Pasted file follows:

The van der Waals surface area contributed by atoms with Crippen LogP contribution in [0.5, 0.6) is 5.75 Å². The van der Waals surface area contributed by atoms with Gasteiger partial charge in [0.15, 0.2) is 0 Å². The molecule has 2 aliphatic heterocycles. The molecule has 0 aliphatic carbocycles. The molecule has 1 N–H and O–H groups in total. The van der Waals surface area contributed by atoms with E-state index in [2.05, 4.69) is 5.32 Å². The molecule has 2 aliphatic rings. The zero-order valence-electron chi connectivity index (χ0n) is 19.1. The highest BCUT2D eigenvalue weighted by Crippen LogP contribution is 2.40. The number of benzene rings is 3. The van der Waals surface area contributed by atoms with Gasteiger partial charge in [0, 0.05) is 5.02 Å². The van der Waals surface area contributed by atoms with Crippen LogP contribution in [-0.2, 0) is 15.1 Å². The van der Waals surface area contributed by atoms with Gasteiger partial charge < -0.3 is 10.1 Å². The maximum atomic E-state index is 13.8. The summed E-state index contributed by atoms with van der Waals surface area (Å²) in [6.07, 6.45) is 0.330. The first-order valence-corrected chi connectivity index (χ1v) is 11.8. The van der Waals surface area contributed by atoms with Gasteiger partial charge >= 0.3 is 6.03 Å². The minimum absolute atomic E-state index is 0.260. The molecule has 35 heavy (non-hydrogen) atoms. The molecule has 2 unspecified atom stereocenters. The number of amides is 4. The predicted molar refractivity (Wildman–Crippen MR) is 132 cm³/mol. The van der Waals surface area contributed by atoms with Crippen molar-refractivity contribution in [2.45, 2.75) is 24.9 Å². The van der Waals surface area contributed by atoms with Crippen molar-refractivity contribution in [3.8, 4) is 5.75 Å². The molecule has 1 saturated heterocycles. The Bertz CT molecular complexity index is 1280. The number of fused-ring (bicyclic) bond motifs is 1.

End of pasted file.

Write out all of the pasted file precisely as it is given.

The van der Waals surface area contributed by atoms with Crippen LogP contribution in [0.5, 0.6) is 5.75 Å². The van der Waals surface area contributed by atoms with Gasteiger partial charge in [0.15, 0.2) is 0 Å². The molecule has 2 aliphatic heterocycles. The molecule has 0 aliphatic carbocycles. The molecule has 1 N–H and O–H groups in total. The van der Waals surface area contributed by atoms with E-state index in [2.05, 4.69) is 5.32 Å². The molecule has 2 aliphatic rings. The zero-order valence-electron chi connectivity index (χ0n) is 19.1. The highest BCUT2D eigenvalue weighted by Crippen LogP contribution is 2.40. The number of benzene rings is 3. The van der Waals surface area contributed by atoms with Gasteiger partial charge in [0, 0.05) is 5.02 Å². The van der Waals surface area contributed by atoms with Crippen LogP contribution in [-0.2, 0) is 15.1 Å². The van der Waals surface area contributed by atoms with Gasteiger partial charge < -0.3 is 10.1 Å². The maximum atomic E-state index is 13.8. The summed E-state index contributed by atoms with van der Waals surface area (Å²) in [6.07, 6.45) is 0.330. The first-order valence-corrected chi connectivity index (χ1v) is 11.8. The van der Waals surface area contributed by atoms with Gasteiger partial charge >= 0.3 is 6.03 Å². The minimum absolute atomic E-state index is 0.260. The molecule has 35 heavy (non-hydrogen) atoms. The molecule has 2 unspecified atom stereocenters. The number of amides is 4. The predicted molar refractivity (Wildman–Crippen MR) is 132 cm³/mol. The van der Waals surface area contributed by atoms with Crippen molar-refractivity contribution in [2.45, 2.75) is 24.9 Å². The van der Waals surface area contributed by atoms with Crippen molar-refractivity contribution in [3.8, 4) is 5.75 Å². The molecule has 1 saturated heterocycles. The Bertz CT molecular complexity index is 1280. The number of fused-ring (bicyclic) bond motifs is 1.